Thursday, May 19, 2011

The Rapture



As I puttered through traffic on my way in to classes this morning, I found myself meditating a bit on the theology of the rapture.  With the deep and woeful disappointment of Harold Camping's followers now just a few days away, there are a whole bunch of folks who believe this is a central part of Christian theology.  That belief goes well beyond the devotees of that sepulchral radio evangelist.

It also goes deep into others who claim to be Jesus followers, like, say, in the toight-as-a-toiger teachings of our slickity local Jesus MegaCenter.  It's all over the place.

Rapture is just a central part of evangelical doctrine.  Folks eat it up with a spoon.  Tim LaHayes narrative extrapolations around the Rapture have sold an abundant pantload of Left Behind novels, and produced some of the most ragingly unwatchable films in the history of moviemaking.

Honestly, I just have never gotten it.  Not even a little bit.

I know it draws inspiration from an interpretation of one section of Luke's Gospel, in which Jesus says some are taken, and others are left.  And...well...that's pretty much it.  There are some extrapolations, followed by some interpretive gyrations, followed by some Olympic-level proof-texting, but it's essentially just that one little chunk of text, interpreted through the warping lens of the Archangel Scottie and his Bible-Believing transporter room.

Here's the essence of my problem.  This morning, as my sitting-in-traffic-mind immersed itself in the section of Faure's Requiem that was pouring through my six-speaker sound system, I found myself in a rapture-reverie.  I found myself viscerally envisioning that moment, were it to happen to me.

Now, I know this is a stretch.  As a progressive Christian, married to a Jew, a same-sex-relationship-affirming liberal Presbyterian, I know I'm not really on the Tim LaHaye shortlist.  Still, one never knows.

So here I am, envisioning what that moment would be like.  The world is coming apart.  Earthquakes.  Fires.  Buildings crumbling.  People crying out in terror.  And as one chosen, I'm unaffected.  I'm rising up, not really bodily, but into that deeper reality of God's presence.  I'm suffused with light, radiant with the power of my ascension to a place of peace and glory, my physical form yielding to my spiritual body as I began to move beyond the spreading cries and conflagration.

And it would just suck.  I'd feel horrible.  It would be the worst moment of my soon-to-be-over corporeal existence.

Why?

Because Jesus matters to me.  What he taught matters to me.  How he lived matters to me.  And from the Spirit of his radical and transforming compassion, I'd look down at the fading, burning world and weep.  I'd want none of that suffering for any of those souls remaining, even those who have hurt me deeply.  I'd feel not satisfied, or relieved, or joyous, but consumed with horror and loss and disappointment.

Like, say, Christ would have felt, if from the cross he had seen the story play out differently, watched the world consumed by annihilating fire, the fury of a father destroying everything that had hurt His child.  I can understand that anger, but it bears no resemblance to Christ.  It's a human rage.  If the fire had consumed centurion and swept aside zealot and pharisee, Christ would have seen it as betrayal.  He would truly have been forsaken.  His purpose, all his love, all his hope, all his teachings, all his transforming logos-radiant meat and bone and blood...wasted.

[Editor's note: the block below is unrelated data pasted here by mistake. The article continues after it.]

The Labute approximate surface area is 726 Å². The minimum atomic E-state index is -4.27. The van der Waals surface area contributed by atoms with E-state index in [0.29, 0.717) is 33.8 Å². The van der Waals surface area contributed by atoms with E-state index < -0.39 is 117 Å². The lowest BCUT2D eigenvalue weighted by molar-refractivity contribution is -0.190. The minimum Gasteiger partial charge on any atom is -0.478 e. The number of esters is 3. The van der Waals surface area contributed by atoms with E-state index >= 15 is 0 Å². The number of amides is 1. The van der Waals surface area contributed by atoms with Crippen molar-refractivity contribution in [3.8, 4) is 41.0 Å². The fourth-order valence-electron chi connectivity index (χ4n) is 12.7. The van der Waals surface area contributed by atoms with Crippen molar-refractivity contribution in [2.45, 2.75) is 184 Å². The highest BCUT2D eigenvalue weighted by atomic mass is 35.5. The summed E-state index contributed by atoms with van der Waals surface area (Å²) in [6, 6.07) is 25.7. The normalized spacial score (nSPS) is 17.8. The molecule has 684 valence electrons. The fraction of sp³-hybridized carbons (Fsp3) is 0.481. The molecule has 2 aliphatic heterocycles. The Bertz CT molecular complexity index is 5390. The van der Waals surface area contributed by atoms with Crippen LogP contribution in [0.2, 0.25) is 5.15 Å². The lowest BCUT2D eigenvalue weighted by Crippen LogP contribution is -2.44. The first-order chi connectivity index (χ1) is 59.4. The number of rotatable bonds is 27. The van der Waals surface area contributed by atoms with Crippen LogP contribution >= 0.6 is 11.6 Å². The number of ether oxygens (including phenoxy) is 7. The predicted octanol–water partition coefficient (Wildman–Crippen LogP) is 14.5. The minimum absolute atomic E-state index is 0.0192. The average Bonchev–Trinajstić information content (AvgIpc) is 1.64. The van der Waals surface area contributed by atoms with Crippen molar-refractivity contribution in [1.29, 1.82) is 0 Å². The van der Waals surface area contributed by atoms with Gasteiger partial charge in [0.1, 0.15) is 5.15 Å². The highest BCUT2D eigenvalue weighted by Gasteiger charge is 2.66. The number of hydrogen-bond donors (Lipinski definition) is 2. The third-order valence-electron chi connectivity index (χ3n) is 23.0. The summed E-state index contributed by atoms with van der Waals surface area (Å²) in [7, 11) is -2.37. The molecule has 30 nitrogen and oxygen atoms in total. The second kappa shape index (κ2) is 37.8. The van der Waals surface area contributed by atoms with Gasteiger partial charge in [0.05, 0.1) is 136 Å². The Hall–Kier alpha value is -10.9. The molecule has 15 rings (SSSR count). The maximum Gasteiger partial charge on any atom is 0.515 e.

The reason the rapture works for folks, theologically, is that it is all about them.  It says, in defiance of the cross, that real Christians don't have to suffer when the world falls apart.  It reinforces ego and sense of otherness, at the expense for the hard Kingdom compassion that lies at the heart of the Gospel.

It just isn't Christian.

4 comments:

  1. Raised in Southern Baptist churches all my life, and only when I was all growed up seeing the light that is...well...everything else, I always heard about the rapture. If Revelation was studied, there was always that caveat "but this doesn't apply to us because we will already be raptured." Like you, I always struggled with that. When I met my wife, her mother and I discussed end-times stuff, and she said the rapture was true because God always protected His people from tribulation so He would obviously do so at the biggest Tribulation of them all.

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  2. Well said, as always. You're spot on: the Rapture may be interesting stuff, but it stands so much at odds with everything else we know from Christian faith. That's why I listed in my piece Creation, Incarnation, Sacrament, Resurrection, and New Creation--because they are fundamentals (if I may use that term) of our faith and the Rapture is about ignoring all of that and seeking not the transformation of renewal but the thrill of escape. It's just thoroughly unsatisfying and has nothing to do with the Gospel.

    Jeremy, the comment about God always protecting his people from tribulation is an interesting one precisely because it's just not true. If it were, there would be no book of Job, no Holocaust, no Christians in the arena, no Cross.

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  3. If you don't know, if you don't get it, then make some effort at knowing and getting it. There are plenty of eschatology books out there. Spend some time in the book of Revelation. Study it.

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  4. @ Randy: I've spent a lot of time studying Revelation, in both my Religious Studies program at the University of Virginia and at the graduate level. Having done so, I think I'm with Martin Luther on its utility as a text for teaching the Gospel.

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